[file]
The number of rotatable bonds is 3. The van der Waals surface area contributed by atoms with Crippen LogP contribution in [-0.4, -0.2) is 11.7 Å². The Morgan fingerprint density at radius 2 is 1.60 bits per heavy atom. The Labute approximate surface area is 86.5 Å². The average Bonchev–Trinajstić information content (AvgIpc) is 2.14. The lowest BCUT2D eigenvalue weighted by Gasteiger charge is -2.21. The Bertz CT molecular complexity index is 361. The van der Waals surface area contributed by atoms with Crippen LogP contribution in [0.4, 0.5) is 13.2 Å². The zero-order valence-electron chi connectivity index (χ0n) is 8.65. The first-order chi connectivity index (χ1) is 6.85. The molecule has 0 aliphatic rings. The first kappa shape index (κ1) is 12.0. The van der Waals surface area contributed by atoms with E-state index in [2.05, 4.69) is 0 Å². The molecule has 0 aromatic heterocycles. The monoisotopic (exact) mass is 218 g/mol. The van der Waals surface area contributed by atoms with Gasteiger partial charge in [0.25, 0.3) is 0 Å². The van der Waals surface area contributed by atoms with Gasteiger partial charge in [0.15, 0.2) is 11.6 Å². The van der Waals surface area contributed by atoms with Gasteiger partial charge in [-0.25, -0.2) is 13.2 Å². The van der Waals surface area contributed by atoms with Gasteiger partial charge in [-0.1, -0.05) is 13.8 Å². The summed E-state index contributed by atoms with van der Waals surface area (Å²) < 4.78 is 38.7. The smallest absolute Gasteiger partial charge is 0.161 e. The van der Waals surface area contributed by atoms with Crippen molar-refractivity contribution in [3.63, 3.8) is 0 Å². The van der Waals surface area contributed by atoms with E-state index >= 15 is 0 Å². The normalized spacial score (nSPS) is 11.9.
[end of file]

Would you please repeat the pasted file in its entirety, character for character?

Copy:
The number of rotatable bonds is 3. The van der Waals surface area contributed by atoms with Crippen LogP contribution in [-0.4, -0.2) is 11.7 Å². The Morgan fingerprint density at radius 2 is 1.60 bits per heavy atom. The Labute approximate surface area is 86.5 Å². The average Bonchev–Trinajstić information content (AvgIpc) is 2.14. The lowest BCUT2D eigenvalue weighted by Gasteiger charge is -2.21. The Bertz CT molecular complexity index is 361. The van der Waals surface area contributed by atoms with Crippen LogP contribution in [0.4, 0.5) is 13.2 Å². The zero-order valence-electron chi connectivity index (χ0n) is 8.65. The first-order chi connectivity index (χ1) is 6.85. The molecule has 0 aliphatic rings. The first kappa shape index (κ1) is 12.0. The van der Waals surface area contributed by atoms with E-state index in [2.05, 4.69) is 0 Å². The molecule has 0 aromatic heterocycles. The monoisotopic (exact) mass is 218 g/mol. The van der Waals surface area contributed by atoms with Gasteiger partial charge in [0.25, 0.3) is 0 Å². The van der Waals surface area contributed by atoms with Gasteiger partial charge in [0.15, 0.2) is 11.6 Å². The van der Waals surface area contributed by atoms with Gasteiger partial charge in [-0.25, -0.2) is 13.2 Å². The van der Waals surface area contributed by atoms with Gasteiger partial charge in [-0.1, -0.05) is 13.8 Å². The summed E-state index contributed by atoms with van der Waals surface area (Å²) < 4.78 is 38.7. The smallest absolute Gasteiger partial charge is 0.161 e. The van der Waals surface area contributed by atoms with Crippen molar-refractivity contribution in [3.63, 3.8) is 0 Å². The van der Waals surface area contributed by atoms with E-state index >= 15 is 0 Å². The normalized spacial score (nSPS) is 11.9.